Wednesday, October 3, 2012
A three-judge panel of the Second Circuit extended an earlier temporary stay of district Judge Katherine B. Forrest's ruling that the government's detention authority in Section 1021 of the National Defense Authorization Act was unconstitutional.
The stay means that Judge Forrest's ruling does not go into effect unless and until the Second Circuit affirms it. But the panel ruling also put the case on an expedited briefing schedule, with the government's opening brief due on November 2. The reasons given by the panel suggest that the Second Circuit is all but certain to reverse Judge Forrest's ruling.
We previously posted on Judge Forrest's ruling, with background and analysis. Recall that Section 1021 authorizes detention of any "covered person," defined as follows:
(2) A person who was part of or substantially supported al-Qaeda, the Taliban, or associated forces that are engaged in hostilities against the United States or its coalition partners, including any person who has committed a belligerent act or has directly supported such hostilities in aid of such enemy forces.
But the Section also says that it's not intended to change the scope of detention authority under the AUMF.
Plaintiffs, a group of writers, journalists, and activists, sued, arguing that the Section's language was pliable enough to include them, putting them at risk of detention. The core of their case was that Section 1021 swept more broadly than the government's prior detention authority under the AUMF. They also said it was unconstitutionally vague and violated their First Amendment rights. The government maintained that Section 1021 only codified existing detention authority. Judge Forrest agreed with the plaintiffs and issued a permanent injunction.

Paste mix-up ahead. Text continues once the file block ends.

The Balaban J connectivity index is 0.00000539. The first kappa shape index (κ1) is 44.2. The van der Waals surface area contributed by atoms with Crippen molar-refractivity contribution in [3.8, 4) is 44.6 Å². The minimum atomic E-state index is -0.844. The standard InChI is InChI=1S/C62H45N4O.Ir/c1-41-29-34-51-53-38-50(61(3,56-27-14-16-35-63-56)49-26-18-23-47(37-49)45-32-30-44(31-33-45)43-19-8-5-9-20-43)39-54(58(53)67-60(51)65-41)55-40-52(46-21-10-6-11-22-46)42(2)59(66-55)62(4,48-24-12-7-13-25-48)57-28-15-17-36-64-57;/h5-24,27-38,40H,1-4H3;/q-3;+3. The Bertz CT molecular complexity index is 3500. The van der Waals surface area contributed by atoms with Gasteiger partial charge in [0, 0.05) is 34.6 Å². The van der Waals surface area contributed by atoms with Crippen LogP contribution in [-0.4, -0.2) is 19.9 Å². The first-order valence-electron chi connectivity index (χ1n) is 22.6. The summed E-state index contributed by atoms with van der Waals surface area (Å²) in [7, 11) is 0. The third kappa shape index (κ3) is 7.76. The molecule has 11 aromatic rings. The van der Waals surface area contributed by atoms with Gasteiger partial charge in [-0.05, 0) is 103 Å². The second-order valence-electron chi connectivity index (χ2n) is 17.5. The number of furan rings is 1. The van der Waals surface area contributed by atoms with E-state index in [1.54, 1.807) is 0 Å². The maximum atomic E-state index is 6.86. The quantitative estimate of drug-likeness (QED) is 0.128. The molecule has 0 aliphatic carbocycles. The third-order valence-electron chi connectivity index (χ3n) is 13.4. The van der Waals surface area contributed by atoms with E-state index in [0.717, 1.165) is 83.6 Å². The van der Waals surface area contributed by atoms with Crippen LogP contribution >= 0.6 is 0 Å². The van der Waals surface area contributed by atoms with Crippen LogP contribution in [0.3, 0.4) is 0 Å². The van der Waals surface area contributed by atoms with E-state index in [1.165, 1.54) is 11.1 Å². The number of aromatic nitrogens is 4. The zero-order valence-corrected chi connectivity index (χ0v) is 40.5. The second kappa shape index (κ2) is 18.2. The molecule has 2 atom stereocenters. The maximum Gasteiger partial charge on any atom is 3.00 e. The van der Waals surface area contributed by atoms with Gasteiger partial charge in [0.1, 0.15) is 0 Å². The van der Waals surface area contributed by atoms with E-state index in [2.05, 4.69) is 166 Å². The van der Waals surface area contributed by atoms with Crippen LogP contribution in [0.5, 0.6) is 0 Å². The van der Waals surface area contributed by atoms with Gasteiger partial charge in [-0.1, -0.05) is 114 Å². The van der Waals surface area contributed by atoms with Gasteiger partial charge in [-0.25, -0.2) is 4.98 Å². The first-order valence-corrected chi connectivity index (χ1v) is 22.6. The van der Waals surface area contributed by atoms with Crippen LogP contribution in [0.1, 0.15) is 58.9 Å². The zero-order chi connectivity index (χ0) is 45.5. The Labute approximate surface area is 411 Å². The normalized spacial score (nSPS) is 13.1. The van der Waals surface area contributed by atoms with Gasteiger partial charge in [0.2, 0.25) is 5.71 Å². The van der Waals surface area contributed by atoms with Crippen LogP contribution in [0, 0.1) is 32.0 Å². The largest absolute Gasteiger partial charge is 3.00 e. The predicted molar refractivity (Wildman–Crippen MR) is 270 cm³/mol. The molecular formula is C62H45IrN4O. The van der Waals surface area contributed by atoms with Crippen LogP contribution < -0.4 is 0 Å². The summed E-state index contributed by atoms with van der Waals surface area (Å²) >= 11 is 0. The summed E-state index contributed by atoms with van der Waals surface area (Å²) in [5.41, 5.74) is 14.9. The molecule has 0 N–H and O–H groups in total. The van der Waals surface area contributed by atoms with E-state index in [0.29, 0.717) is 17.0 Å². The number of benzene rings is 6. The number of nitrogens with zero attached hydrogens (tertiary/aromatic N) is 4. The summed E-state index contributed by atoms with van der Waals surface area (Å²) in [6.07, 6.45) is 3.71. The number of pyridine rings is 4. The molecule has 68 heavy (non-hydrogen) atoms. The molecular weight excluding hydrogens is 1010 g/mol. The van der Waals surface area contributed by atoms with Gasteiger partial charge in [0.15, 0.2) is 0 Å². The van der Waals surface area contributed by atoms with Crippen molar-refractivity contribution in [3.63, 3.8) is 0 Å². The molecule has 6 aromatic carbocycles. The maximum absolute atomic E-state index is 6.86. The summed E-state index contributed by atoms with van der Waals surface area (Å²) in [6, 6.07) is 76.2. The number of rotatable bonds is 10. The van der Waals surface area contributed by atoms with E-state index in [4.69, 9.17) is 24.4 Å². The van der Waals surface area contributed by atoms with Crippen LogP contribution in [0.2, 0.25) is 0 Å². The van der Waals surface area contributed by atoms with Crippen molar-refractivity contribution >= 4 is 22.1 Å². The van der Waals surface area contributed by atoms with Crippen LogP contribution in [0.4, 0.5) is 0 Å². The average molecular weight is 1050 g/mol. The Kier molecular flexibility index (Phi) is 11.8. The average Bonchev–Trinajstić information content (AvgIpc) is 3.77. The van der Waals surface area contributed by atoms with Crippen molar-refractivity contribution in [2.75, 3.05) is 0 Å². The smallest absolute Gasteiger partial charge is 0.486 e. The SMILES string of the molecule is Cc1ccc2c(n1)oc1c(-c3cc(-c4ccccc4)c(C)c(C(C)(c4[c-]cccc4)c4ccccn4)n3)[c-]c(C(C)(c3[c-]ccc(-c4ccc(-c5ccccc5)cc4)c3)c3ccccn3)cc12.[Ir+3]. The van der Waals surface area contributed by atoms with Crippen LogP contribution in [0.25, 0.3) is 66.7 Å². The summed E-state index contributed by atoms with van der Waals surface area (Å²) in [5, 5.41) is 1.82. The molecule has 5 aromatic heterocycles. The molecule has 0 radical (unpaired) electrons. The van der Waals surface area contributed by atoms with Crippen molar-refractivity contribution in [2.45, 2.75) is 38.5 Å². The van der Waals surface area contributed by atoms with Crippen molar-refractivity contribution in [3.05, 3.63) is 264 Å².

Soon after Judge Forrest ruled, however, an applications judge entered a temporary stay. The panel's ruling made that stay permanent, pending appeal.
The panel issued the stay for three reasons. First, it said that the government clarified that the plaintiffs "are in no danger whatsoever of ever being captured and detained by the U.S. military." Next, it said that the Section on its face does not affect existing rights of U.S. citizens or others arrested in the United States. (Compare Judge Forrest's ruling, which held that Section 1021 expanded government detention authority that existed under the AUMF.) Finally, it said that Judge Forrest's injunction "appears to go beyond [Section 1021] itself and to limit the government's authority under the [AUMF]."
The panel's curt reasons suggests that the Second Circuit is quite likely to reverse Judge Forrest's ruling on the merits.